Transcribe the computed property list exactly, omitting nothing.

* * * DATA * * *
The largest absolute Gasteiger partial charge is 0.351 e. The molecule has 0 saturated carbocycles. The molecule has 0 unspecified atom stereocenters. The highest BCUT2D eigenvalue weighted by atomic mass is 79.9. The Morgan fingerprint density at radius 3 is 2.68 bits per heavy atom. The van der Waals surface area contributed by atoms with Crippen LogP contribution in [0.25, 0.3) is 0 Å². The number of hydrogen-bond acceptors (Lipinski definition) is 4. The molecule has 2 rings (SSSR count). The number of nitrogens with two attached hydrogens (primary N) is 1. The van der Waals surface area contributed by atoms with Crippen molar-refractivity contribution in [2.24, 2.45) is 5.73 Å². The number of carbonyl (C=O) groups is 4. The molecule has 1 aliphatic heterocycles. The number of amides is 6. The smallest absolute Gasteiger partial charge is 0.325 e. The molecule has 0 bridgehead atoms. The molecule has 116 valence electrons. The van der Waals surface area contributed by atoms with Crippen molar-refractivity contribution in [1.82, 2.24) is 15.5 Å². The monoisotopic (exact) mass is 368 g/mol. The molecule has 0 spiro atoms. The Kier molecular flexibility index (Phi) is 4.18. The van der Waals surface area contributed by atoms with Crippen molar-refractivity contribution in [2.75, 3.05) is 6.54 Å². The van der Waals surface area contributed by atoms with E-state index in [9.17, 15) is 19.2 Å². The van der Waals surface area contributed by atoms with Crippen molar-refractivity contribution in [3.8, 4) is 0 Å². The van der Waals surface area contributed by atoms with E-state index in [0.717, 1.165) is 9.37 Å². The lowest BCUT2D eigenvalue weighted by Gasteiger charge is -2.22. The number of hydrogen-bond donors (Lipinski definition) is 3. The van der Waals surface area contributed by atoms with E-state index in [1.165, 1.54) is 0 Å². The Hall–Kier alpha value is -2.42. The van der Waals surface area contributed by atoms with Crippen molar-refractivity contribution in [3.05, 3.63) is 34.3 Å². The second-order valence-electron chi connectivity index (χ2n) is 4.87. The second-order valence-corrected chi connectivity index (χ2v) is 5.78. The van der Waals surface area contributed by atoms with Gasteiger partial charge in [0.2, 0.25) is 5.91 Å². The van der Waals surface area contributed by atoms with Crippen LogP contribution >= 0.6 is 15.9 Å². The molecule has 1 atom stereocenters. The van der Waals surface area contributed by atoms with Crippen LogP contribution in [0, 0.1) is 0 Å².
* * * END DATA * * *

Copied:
The largest absolute Gasteiger partial charge is 0.351 e. The molecule has 0 saturated carbocycles. The molecule has 0 unspecified atom stereocenters. The highest BCUT2D eigenvalue weighted by atomic mass is 79.9. The Morgan fingerprint density at radius 3 is 2.68 bits per heavy atom. The van der Waals surface area contributed by atoms with Crippen LogP contribution in [0.25, 0.3) is 0 Å². The number of hydrogen-bond acceptors (Lipinski definition) is 4. The molecule has 2 rings (SSSR count). The number of nitrogens with two attached hydrogens (primary N) is 1. The van der Waals surface area contributed by atoms with Crippen molar-refractivity contribution in [2.24, 2.45) is 5.73 Å². The number of carbonyl (C=O) groups is 4. The molecule has 1 aliphatic heterocycles. The number of amides is 6. The smallest absolute Gasteiger partial charge is 0.325 e. The molecule has 0 bridgehead atoms. The molecule has 116 valence electrons. The van der Waals surface area contributed by atoms with Crippen molar-refractivity contribution in [1.82, 2.24) is 15.5 Å². The monoisotopic (exact) mass is 368 g/mol. The molecule has 0 spiro atoms. The Kier molecular flexibility index (Phi) is 4.18. The van der Waals surface area contributed by atoms with Crippen molar-refractivity contribution in [2.75, 3.05) is 6.54 Å². The van der Waals surface area contributed by atoms with E-state index in [9.17, 15) is 19.2 Å². The van der Waals surface area contributed by atoms with Crippen molar-refractivity contribution in [3.8, 4) is 0 Å². The van der Waals surface area contributed by atoms with E-state index in [0.717, 1.165) is 9.37 Å². The lowest BCUT2D eigenvalue weighted by Gasteiger charge is -2.22. The number of hydrogen-bond donors (Lipinski definition) is 3. The van der Waals surface area contributed by atoms with E-state index in [1.165, 1.54) is 0 Å². The Hall–Kier alpha value is -2.42. The van der Waals surface area contributed by atoms with Crippen molar-refractivity contribution in [3.05, 3.63) is 34.3 Å². The second-order valence-electron chi connectivity index (χ2n) is 4.87. The second-order valence-corrected chi connectivity index (χ2v) is 5.78. The van der Waals surface area contributed by atoms with Gasteiger partial charge in [0.2, 0.25) is 5.91 Å². The van der Waals surface area contributed by atoms with Crippen LogP contribution >= 0.6 is 15.9 Å². The molecule has 1 atom stereocenters. The van der Waals surface area contributed by atoms with Crippen LogP contribution in [0, 0.1) is 0 Å².